Portfolio Optimization and Correlation

As frequent readers of our blog may have noticed 'Physics Friday' has more or less become a 'Physics Weekend' post - hope despite this some of you still enjoy them.

In our last post we discussed some of the questions which may arise when working with random matrices. But I still owe you an explanation way random matrix theory may affect your life in quant finance. Today I try to answer parts of your question and we will make a short tour in portfolio optimization.

Suppose the task is to build a portfolio of N assets, then the daily variance of the portfolio return is given by

Here Cij is the correlation matrix and in order to measure and optimize risk in a portfolio it is essential to obtain a reliable estimate for the correlation matrix.In general this is difficult as the number of assets in the portfolio N may not be significantly larger than the number of days T in the time series (4 years of data give 1000 entries in the time series and the typical size of a portfolio is several hundred assets). The order of entries to estimate for the correlation matrix is N2/2. An accurate estimation of the correlation matrix would require q=N/T to be significantly smaller than 1.
An optimal (Markowitz) portfolio using this empirical correlation matrix would have

The gain of the portfolio is 

with gi the predicted gains of a single asset.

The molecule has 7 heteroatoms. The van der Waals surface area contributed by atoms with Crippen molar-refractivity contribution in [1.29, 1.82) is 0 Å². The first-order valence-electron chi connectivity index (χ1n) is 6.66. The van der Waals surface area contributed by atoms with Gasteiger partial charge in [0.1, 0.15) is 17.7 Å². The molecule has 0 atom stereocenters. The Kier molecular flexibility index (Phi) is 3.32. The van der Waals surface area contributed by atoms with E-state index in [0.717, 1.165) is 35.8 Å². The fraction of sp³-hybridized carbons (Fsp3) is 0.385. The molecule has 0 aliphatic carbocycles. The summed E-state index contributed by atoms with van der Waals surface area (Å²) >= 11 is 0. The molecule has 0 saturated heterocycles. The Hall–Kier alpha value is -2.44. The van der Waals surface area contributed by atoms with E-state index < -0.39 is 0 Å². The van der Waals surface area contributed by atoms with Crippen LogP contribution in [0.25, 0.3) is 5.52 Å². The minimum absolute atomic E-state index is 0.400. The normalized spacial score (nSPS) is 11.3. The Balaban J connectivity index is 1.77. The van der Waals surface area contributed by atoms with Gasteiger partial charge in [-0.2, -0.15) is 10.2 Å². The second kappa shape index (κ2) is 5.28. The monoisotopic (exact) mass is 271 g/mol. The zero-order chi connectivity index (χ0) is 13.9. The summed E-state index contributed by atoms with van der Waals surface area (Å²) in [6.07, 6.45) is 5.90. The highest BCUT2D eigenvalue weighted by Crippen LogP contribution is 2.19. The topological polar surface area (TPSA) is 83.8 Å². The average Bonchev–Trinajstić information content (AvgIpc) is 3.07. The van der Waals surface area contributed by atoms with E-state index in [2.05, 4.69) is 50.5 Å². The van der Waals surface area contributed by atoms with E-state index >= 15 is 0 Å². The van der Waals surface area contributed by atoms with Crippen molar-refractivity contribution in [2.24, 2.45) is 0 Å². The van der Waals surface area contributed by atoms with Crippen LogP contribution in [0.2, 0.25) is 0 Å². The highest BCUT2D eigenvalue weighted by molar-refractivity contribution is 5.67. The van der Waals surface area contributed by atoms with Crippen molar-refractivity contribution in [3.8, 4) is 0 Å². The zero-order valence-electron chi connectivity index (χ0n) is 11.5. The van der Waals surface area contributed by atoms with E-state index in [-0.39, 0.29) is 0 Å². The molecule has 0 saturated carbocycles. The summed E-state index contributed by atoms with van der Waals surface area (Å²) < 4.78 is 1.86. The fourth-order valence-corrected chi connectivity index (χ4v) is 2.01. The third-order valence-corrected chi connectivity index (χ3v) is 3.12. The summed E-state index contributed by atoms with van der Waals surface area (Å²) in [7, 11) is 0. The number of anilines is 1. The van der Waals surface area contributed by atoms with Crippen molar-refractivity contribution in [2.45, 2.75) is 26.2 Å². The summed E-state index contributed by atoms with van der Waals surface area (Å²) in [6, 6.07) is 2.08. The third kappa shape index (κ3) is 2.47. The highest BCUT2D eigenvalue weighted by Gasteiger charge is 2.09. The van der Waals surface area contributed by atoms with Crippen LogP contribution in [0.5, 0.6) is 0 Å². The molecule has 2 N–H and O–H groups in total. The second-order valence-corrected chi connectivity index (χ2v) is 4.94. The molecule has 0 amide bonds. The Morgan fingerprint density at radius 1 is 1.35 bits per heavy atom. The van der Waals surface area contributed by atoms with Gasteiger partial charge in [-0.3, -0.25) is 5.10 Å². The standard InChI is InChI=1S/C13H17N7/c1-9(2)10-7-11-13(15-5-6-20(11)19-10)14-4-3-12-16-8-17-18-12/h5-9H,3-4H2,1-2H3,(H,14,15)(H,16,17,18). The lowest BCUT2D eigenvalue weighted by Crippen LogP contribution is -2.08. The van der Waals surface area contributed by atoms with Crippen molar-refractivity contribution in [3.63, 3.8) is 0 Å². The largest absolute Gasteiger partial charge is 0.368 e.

If r is the daily stock return at time t the empirical variance of each stock is

and the empirical correlation matrix is obtained as

as the corresponding risk (the risk of the portfolio over the period used to construct it). We call this the in sample risk. Now assume there is a "true" correlation matrix C which is perfectly known resulting in a risk

We now use this perfect correlation matrix to draw past and future x then we can construct a portfolio which risk is given by

The subscript out refers to the fact, that the risk is constructed using E but observed on the next period (Remember that we can draw future samples of x!).

So we have three possible estimates and it remains to understand their biases. One can use convexity arguments for the inverse of positive definite matrices to show that the out-of-sample risk of an optimized portfolio is larger (and in practice, this can be much larger) than the in-sample risk, which itself is an underestimate of the true minimal risk. This is a general situation: using past returns to optimize a strategy always leads to over-optimistic results because the optimization adapts to the particular realization of the noise, and is unstable in time [Potters et al, Financial Applications of Random Matrix Theory: Old Laces and New Pieces].
Only in the limit q going to 0 these quantities will coincide, since in this case the measurement noise disappears.

The question is how to "clean" the empirical correlation matrix to avoid (f possible) such biases in the estimation of future risk. And here RMT enters the game - how read again next "Physics Weekend" post.